Radical Candor: I reveal myself and invite others to reveal themselves in order to build understanding and connection

How radical candor can help us build better relationships

Radical candor, the short version

We are often taught to be “professional” or “if you have nothing nice to say, say nothing at all.” We learn to conceal rather than reveal our true feelings. Radical candor is the practice of revealing our whole selves to others – engaging authentically, directly, and with vulnerability.

Radical candor, the longer version

At work and in our personal lives, our internal experiences and views are often not obvious to those around us. We feel angry when it's not polite or appropriate. We oppose a decision that is widely supported. Or we have some knowledge that might disappoint or confuse others.

Conventional wisdom tells us to conceal these parts of ourselves. We should hide our feelings because doing otherwise might expose us to criticism and social isolation.

Such concealment can help us in the short term. We are seen as team players, easygoing, and rarely make people feel uncomfortable. But there are also often high costs. We blunt our creativity and therefore our passion and drive. We are forced to accept outcomes that we don't agree with. Our organizations aren't exposed to viewpoints that might be critical to their success. They move forward with decisions that are not supported by those tasked with implementing them.

Radical candor is the practice of revealing our whole selves to others – engaging authentically, directly, and with vulnerability. It has emerged as a popular concept over the last few years, enough so to get parodied on HBO's Silicon Valley. It's about choosing to reveal ourselves respectfully and authentically rather than concealing and manipulating. It's about letting go of controlling situations or needing to be right. With radical candor, you are authentic to your viewpoint while acknowledging it's just one of many.

Radical candor, above the line and below the line
Candor – Above the line (conscious) and below the line (unconscious). Source: Conscious Leadership Group: https://conscious.is/15-commitments.

Candor might be revealing to a boss that something they said made you feel uncomfortable. It might be acknowledging that you are considered about a new business strategy. It might be sharing that you aren't really doing fine today.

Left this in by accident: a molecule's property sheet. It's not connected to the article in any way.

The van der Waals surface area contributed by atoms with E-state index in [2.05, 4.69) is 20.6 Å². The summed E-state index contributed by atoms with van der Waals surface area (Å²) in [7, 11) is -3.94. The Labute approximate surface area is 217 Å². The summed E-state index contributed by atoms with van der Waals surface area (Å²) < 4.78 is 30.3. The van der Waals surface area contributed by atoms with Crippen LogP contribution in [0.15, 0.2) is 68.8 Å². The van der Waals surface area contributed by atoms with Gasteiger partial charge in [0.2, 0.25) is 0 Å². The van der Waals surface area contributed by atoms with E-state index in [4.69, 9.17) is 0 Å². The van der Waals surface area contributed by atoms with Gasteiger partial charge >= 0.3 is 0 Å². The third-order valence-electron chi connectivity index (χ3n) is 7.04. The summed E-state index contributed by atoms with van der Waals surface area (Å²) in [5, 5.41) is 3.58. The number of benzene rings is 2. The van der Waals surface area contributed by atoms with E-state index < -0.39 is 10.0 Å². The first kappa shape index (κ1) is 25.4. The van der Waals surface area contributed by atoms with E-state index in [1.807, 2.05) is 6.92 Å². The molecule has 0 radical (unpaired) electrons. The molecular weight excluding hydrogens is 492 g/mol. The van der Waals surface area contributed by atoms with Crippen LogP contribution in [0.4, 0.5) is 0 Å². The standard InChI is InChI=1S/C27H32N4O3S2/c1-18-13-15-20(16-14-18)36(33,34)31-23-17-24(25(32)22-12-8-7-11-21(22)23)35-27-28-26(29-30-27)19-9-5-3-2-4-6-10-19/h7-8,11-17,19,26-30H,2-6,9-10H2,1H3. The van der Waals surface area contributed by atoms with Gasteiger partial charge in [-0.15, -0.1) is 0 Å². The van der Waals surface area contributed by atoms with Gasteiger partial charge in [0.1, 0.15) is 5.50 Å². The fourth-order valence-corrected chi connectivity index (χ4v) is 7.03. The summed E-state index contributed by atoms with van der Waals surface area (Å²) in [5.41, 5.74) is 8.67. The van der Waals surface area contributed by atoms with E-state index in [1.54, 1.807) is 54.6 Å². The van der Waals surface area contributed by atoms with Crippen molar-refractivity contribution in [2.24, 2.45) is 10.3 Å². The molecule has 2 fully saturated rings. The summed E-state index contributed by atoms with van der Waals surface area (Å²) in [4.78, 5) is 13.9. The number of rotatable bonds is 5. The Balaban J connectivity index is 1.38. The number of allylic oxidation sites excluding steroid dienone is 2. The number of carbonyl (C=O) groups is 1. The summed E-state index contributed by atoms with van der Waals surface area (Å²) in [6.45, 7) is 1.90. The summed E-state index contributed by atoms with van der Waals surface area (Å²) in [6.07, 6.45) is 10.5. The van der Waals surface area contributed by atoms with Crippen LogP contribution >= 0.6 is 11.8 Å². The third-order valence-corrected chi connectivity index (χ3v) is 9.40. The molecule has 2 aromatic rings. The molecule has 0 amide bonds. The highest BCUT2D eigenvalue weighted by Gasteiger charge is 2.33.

Some use the concept of radical candor to justify being overly blunt, aggressive, and toxic. They say whatever comes to mind without considering how it might be received. This isn't candor. You can't truly practice candor without caring for others. Candor is about connecting ourselves to others. Without caring and sensitivity, candor becomes destructive aggression.

Radical candor diagram, featuring ruinous empathy, obnoxious aggression, and manipulative sincerity
Care personally and challenge directly, or risk falling into ruinous empathy, manipulative insincerity, or obnoxious aggression. Source: Radical Candor by Kim Scott, https://www.radicalcandor.com/

Imagine a world when you know what others think and feel and others know what you yearn for and are scared of. Imagine what you could accomplish together when everything is out on the table, everyone is seen and heard, and everything is up for discussion. That is radical candor.

Recommended reading

15 Commitments To Conscious Leadership

Conscious leadership offers the antidote to fear. These pages contain a comprehensive road map to guide you to shift from fear-based to trust-based leadership. Once you learn and start practicing conscious leadership you’ll get results in the form of more energy, clarity, focus and healthier relationships.

Leave a Comment

Your email address will not be published. Required fields are marked *